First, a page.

Iraqi Jews ‘did wonders for us’
Iraqi Jews who were forced to leave their homes under Saddam Hussein’s regime may now be able to reclaim their property and citizenship after the intervention of a UK-based specialist in Islamic studies.
Academic Nabil Al-Haidari, who lives in London, was invited to speak at Iraq’s first government-backed conference for the defence of religions and sects, which was held in Suleimanya, north Iraq. He was asked on condition that he did not mention the Jewish community, which constituted one-third of Baghdad’s population in 1918 but dwindled to 6,000 in the 1960s. Today only six remain.
But Mr Al-Haidari, who had not returned to Iraq for more than 30 years since he openly criticised the dictatorship, ignored stern warnings from the conference’s 11-member committee against the “sensitive and dangerous subject”, and took advantage of live press coverage “to surprise them and talk about the massive contribution and rights of Iraqi Jews”.
Mr Al-Haidari, who is Muslim, said: “I raised three main issues: the rights of citizenship, parliamentary seats and the right of Jews to get back the properties and money that was stolen from them.
“If the organisers had known what I was going to say, they wouldn’t have invited me to speak. But I wasn’t afraid of Saddam, and I’m not afraid of them.”
The conference was attended by 30 government ministers and sponsored by Iraq’s president, Jalal Talabani.
“President Talabani, who is a well- known humanitarian, must seek to legislate to return their citizenship and add Jews to Article Two of the constitutionto do so,” Mr Al-Haidari added.
More than 5,000 Iraqi Jews currently live in the UK. Emile Cohen, who left when he was 16 to study in London, said: “I left Iraq in 1959 and in 1964 they withdrew my passport. They told me I had to return to Iraq or lose my nationality. This only applied to Jews and there was a prison sentence hanging over me — I don’t know what for — so I didn’t return.
“There isn’t any Jew I know who is prepared to go back and get Iraqi citizenship.”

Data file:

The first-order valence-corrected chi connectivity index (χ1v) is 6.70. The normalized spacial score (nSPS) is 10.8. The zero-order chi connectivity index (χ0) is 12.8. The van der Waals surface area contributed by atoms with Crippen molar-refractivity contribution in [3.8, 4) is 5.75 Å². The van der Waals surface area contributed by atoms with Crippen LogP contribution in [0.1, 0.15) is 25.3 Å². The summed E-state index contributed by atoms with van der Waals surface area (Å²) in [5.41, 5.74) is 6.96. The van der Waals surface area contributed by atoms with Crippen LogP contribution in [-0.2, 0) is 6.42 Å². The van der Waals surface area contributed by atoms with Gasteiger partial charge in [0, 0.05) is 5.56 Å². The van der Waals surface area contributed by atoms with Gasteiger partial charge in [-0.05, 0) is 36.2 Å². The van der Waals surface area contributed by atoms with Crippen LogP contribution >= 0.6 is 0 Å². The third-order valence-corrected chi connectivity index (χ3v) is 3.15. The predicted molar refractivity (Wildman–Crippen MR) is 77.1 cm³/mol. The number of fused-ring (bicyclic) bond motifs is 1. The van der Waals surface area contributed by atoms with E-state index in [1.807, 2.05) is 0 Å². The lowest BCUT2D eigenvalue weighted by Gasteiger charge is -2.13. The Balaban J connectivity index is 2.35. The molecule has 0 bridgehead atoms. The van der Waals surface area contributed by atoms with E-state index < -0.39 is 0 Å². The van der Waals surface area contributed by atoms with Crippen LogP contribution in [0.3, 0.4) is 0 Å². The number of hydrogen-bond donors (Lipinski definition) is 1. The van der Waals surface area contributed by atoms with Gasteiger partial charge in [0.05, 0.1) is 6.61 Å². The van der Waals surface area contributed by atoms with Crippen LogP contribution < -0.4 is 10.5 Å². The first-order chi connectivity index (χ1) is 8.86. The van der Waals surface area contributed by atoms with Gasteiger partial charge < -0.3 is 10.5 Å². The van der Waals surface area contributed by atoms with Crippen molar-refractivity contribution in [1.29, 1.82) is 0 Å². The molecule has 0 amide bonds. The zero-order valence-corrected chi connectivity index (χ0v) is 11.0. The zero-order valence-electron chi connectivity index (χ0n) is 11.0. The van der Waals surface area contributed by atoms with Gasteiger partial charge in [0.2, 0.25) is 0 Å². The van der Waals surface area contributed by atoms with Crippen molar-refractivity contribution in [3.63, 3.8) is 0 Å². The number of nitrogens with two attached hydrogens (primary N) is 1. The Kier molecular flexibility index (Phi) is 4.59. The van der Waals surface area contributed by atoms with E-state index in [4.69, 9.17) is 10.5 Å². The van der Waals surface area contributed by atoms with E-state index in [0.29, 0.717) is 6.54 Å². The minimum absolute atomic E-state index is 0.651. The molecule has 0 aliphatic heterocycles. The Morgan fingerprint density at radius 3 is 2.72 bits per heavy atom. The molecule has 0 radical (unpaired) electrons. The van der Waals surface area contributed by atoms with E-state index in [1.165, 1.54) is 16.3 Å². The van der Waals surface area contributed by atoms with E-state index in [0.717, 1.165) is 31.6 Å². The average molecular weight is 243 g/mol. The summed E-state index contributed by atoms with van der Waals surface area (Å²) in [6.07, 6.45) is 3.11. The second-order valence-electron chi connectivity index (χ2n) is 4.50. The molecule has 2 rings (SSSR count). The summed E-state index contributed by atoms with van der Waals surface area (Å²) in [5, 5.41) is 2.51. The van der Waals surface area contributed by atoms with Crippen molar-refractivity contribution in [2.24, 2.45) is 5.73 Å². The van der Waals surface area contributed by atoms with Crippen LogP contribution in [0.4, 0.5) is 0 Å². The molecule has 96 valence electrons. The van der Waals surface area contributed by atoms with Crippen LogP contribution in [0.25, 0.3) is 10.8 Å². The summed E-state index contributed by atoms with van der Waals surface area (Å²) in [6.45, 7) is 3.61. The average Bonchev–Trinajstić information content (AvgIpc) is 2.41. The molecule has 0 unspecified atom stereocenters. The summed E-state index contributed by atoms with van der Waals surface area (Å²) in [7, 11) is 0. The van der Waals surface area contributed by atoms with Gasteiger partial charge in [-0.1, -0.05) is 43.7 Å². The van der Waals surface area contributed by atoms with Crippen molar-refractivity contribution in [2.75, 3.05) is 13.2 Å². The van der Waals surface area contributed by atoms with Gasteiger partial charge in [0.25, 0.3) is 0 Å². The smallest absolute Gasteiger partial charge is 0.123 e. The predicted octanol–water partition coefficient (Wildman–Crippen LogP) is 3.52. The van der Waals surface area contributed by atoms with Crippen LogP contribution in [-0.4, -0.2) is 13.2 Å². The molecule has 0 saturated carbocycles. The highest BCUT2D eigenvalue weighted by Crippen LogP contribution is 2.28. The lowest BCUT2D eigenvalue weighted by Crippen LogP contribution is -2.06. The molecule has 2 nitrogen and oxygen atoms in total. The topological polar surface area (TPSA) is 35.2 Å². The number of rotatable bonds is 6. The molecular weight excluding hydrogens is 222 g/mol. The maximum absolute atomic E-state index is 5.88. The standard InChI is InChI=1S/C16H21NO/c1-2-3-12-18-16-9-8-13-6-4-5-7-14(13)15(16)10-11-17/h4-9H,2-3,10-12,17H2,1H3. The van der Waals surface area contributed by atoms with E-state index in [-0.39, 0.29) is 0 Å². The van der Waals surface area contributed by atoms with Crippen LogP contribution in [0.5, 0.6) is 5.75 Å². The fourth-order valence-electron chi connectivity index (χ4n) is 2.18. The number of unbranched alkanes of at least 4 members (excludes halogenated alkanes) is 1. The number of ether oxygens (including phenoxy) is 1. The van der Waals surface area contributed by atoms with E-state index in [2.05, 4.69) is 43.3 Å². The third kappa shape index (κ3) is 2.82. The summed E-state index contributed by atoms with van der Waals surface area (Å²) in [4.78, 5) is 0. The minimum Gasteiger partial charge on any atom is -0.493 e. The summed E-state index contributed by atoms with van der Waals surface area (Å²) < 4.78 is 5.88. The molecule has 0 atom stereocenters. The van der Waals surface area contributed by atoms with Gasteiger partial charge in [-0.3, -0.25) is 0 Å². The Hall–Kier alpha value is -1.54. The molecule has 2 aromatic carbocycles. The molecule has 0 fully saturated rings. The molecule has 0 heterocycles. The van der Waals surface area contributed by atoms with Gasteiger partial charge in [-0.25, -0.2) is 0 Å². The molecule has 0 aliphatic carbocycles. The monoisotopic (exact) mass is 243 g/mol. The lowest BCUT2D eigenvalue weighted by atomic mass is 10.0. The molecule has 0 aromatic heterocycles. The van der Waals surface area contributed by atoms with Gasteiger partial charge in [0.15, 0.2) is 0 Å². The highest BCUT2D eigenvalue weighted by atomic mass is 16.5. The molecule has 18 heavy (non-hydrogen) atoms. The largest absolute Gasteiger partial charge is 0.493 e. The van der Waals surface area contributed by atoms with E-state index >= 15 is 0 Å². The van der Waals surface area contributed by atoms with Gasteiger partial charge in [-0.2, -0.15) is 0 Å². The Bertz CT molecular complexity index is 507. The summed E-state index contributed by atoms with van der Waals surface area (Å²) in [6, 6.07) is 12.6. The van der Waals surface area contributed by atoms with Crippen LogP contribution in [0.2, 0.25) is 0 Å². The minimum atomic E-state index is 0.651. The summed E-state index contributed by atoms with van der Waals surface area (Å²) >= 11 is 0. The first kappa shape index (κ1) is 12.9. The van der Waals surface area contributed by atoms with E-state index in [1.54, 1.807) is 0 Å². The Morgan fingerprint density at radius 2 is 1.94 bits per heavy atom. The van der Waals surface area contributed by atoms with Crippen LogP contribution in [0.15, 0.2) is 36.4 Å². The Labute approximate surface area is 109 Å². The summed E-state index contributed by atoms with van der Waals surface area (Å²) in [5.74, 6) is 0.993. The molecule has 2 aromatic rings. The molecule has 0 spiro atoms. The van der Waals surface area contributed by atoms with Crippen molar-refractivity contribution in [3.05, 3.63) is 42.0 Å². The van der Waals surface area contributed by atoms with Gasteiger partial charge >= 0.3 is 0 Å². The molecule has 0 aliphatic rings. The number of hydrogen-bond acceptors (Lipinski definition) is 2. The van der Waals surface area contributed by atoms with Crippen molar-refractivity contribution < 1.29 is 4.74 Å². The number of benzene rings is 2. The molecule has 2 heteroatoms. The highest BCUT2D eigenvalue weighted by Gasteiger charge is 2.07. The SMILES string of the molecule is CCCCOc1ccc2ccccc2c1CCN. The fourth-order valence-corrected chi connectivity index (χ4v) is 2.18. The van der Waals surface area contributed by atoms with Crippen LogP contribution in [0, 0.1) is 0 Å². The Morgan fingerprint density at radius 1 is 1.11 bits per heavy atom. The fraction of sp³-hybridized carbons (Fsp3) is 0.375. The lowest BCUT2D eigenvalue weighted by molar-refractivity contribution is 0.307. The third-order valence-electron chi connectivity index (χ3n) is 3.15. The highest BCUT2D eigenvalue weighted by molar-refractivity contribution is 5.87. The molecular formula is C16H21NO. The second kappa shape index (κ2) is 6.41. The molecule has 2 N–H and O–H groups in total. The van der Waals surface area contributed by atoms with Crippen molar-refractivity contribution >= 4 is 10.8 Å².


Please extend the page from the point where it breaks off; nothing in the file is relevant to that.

Mr Al-Haidari was “very optimistic. I received personal assurances [from leading Iraqi judges and officials] that Iraqi Jews can apply for their citizenship, get their money and property back.”
But Edwin Shuker, a British-based Jew who fled Baghdad in 1971, thought this was an over-confident assessment.
He said: “The Jews who left, mainly in the 1950s, had their property taken away and their assets frozen by the government, by law. Unless the law is revoked, there’s nothing we can do about it.”
However, Mr Shuker praised Mr Al-Haidari’s courage in speaking about Iraqi Jews. “He did a great job. Many Iraqis believe that Jews are responsible for the good times and if Jews return the times would be better in the country”.
London Iraqi David Dangoor said: “Morally speaking, Iraqi Jews have not only the right to the property that they lost, but to a share of the mineral wealth of the country they inhabited long before it became Arab or Muslim.
“However, Jews are practical people. Most of them have already made new lives elsewhere and have proved themselves in their new communities.
“My father Naim built up six major businesses in Iraq and had to leave them all behind, yet it was the best bargain under the circumstances, to exchange countries for religious freedom and a peaceful environment. ”
Though critics have called him a “Zionist spy for Israel,” Mr Al-Haidari insisted he was speaking only about Iraqi Jews and their contribution to his country.
“The new generation don’t know about the great history of Iraqi Jews — what they did for the country. Some people hear the word ‘Jew’ and think ‘Israel’”.